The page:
characteristic Scotch kirkyard—a ruined chapel, rich in ivy, a few
stunted trees, many plain, flat stones, and more grassy hillocks.
The graves of the Carrichs were within the chapel's walls, and there
the two slight figures, hand in hand, passed out of sight.
They did not linger long. When they came out again, Morag
carried no basket. She had left it at the head of the yawning
chasm soon to receive the poor mortality of her brother Hamish.
They drove the rest of the way in silence. As they drew
near the station they saw a small, black-robed figure hastening on
before them. When they passed her they recognized Mrs.
MacAlister. But she did not appear on the platform till the
train was moving off. Just as Morag bent from the
carriage-window to whisper to Rab, "Thank God, all has been quiet,"
Mrs. MacAlister emerged from the waiting-room and waved her
handkerchief. Hers was the last face Kenneth Carrich saw as he
left Carrich town. Of course Rab drove her back in his trap;
and when he reached home he found "Ye Burning of ye Witches" had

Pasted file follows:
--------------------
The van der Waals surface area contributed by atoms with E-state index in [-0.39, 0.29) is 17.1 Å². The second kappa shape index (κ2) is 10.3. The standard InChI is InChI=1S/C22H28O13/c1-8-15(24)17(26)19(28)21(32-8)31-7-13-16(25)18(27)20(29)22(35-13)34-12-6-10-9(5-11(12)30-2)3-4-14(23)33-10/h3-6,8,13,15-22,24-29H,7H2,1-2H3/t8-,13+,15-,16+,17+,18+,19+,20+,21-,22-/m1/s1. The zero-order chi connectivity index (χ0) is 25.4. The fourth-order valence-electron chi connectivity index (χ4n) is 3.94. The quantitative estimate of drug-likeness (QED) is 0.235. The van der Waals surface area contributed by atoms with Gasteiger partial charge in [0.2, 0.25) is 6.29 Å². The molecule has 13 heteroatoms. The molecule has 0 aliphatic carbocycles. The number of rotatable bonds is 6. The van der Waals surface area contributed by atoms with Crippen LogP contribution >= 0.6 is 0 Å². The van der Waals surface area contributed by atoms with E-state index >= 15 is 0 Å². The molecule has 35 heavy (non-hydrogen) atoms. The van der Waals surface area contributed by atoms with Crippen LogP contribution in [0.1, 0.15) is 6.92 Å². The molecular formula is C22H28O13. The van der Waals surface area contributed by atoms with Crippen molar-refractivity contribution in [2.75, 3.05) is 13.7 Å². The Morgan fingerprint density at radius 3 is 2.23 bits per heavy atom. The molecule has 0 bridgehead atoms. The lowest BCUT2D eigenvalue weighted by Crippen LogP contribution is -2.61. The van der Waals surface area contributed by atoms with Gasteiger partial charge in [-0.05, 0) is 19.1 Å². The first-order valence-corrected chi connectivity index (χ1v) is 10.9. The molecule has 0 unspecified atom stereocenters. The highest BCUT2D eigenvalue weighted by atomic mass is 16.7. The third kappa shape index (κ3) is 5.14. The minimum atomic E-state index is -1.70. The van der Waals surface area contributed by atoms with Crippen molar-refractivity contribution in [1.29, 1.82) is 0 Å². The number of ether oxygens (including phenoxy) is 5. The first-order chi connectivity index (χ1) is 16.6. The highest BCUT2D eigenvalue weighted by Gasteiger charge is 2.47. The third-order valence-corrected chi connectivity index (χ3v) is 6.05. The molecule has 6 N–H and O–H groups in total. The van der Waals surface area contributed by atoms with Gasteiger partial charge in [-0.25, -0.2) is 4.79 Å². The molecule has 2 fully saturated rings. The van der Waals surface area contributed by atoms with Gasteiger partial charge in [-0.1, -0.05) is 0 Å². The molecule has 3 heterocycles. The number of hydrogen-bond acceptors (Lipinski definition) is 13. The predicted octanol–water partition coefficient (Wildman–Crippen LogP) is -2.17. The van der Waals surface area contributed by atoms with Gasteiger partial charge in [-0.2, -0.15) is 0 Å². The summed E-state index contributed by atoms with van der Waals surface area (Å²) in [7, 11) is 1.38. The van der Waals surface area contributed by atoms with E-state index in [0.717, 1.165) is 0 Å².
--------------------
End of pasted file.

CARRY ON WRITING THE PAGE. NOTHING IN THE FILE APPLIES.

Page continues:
disappeared from his dining-room.
The funeral day passed as might have been expected. Rab
did not go up to Carrich House, but awaited the procession at the
grave, and stood bareheaded as the coffin was lowered in the silent
Scotch custom. But even during that brief interval he caught
the laird's fierce eye glowering upon him, and felt that he was the
subject of the whisper with which Carrichmore turned to one of his
familiars behind him. Mr. Vass was there, but studiously
avoided any recognition of Rab.
By nightfall Carrich streets were the scene of all sorts of
drunkenness and bickering. But though private animosities,
under the influence of whisky, rose to many angry mutterings on the
side-walks, and even to fierce blows in some bar-rooms and kitchens,
on the whole a gloomy and sullen decorum was preserved, and the only
accident recorded was the smashing of two panes in Mrs. MacAlister's
"It is no use troubling over that," said the widow serenely,